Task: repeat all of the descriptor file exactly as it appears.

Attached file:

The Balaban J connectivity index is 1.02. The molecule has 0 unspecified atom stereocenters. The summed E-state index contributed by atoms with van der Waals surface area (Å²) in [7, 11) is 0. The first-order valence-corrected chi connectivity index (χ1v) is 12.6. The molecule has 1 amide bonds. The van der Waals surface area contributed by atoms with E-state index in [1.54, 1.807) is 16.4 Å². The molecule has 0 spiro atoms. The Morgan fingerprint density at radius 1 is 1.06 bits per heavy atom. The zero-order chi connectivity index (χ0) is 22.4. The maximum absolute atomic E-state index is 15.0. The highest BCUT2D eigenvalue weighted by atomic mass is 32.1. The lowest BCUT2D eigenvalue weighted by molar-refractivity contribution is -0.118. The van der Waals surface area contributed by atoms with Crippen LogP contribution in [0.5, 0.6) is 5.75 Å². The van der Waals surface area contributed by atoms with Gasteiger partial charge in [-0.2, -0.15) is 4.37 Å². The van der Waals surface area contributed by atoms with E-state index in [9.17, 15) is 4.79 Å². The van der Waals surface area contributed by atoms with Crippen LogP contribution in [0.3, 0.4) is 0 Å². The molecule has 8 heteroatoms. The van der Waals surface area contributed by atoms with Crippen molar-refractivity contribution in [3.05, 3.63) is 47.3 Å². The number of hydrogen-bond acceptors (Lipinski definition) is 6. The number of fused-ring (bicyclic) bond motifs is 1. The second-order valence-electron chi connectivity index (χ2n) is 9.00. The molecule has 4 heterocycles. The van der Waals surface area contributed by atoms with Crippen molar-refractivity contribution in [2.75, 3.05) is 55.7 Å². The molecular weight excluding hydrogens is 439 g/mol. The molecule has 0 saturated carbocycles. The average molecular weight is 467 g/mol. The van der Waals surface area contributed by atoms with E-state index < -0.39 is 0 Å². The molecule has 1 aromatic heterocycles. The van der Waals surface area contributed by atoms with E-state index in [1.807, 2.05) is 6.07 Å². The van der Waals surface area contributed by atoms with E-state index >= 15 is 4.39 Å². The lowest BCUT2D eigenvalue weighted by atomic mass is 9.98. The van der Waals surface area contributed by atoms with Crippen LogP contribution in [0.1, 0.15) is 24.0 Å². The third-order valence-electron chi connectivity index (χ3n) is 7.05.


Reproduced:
The Balaban J connectivity index is 1.02. The molecule has 0 unspecified atom stereocenters. The summed E-state index contributed by atoms with van der Waals surface area (Å²) in [7, 11) is 0. The first-order valence-corrected chi connectivity index (χ1v) is 12.6. The molecule has 1 amide bonds. The van der Waals surface area contributed by atoms with E-state index in [1.54, 1.807) is 16.4 Å². The molecule has 0 spiro atoms. The Morgan fingerprint density at radius 1 is 1.06 bits per heavy atom. The zero-order chi connectivity index (χ0) is 22.4. The maximum absolute atomic E-state index is 15.0. The highest BCUT2D eigenvalue weighted by atomic mass is 32.1. The lowest BCUT2D eigenvalue weighted by molar-refractivity contribution is -0.118. The van der Waals surface area contributed by atoms with Crippen LogP contribution in [0.5, 0.6) is 5.75 Å². The van der Waals surface area contributed by atoms with Gasteiger partial charge in [-0.2, -0.15) is 4.37 Å². The van der Waals surface area contributed by atoms with E-state index in [9.17, 15) is 4.79 Å². The van der Waals surface area contributed by atoms with Crippen LogP contribution in [0.3, 0.4) is 0 Å². The molecule has 8 heteroatoms. The van der Waals surface area contributed by atoms with Crippen molar-refractivity contribution in [3.05, 3.63) is 47.3 Å². The number of hydrogen-bond acceptors (Lipinski definition) is 6. The number of fused-ring (bicyclic) bond motifs is 1. The second-order valence-electron chi connectivity index (χ2n) is 9.00. The molecule has 4 heterocycles. The van der Waals surface area contributed by atoms with Crippen molar-refractivity contribution in [2.75, 3.05) is 55.7 Å². The molecular weight excluding hydrogens is 439 g/mol. The molecule has 0 saturated carbocycles. The average molecular weight is 467 g/mol. The van der Waals surface area contributed by atoms with E-state index < -0.39 is 0 Å². The molecule has 1 aromatic heterocycles. The van der Waals surface area contributed by atoms with E-state index in [1.807, 2.05) is 6.07 Å². The van der Waals surface area contributed by atoms with E-state index >= 15 is 4.39 Å². The lowest BCUT2D eigenvalue weighted by atomic mass is 9.98. The van der Waals surface area contributed by atoms with Crippen LogP contribution in [0.1, 0.15) is 24.0 Å². The third-order valence-electron chi connectivity index (χ3n) is 7.05.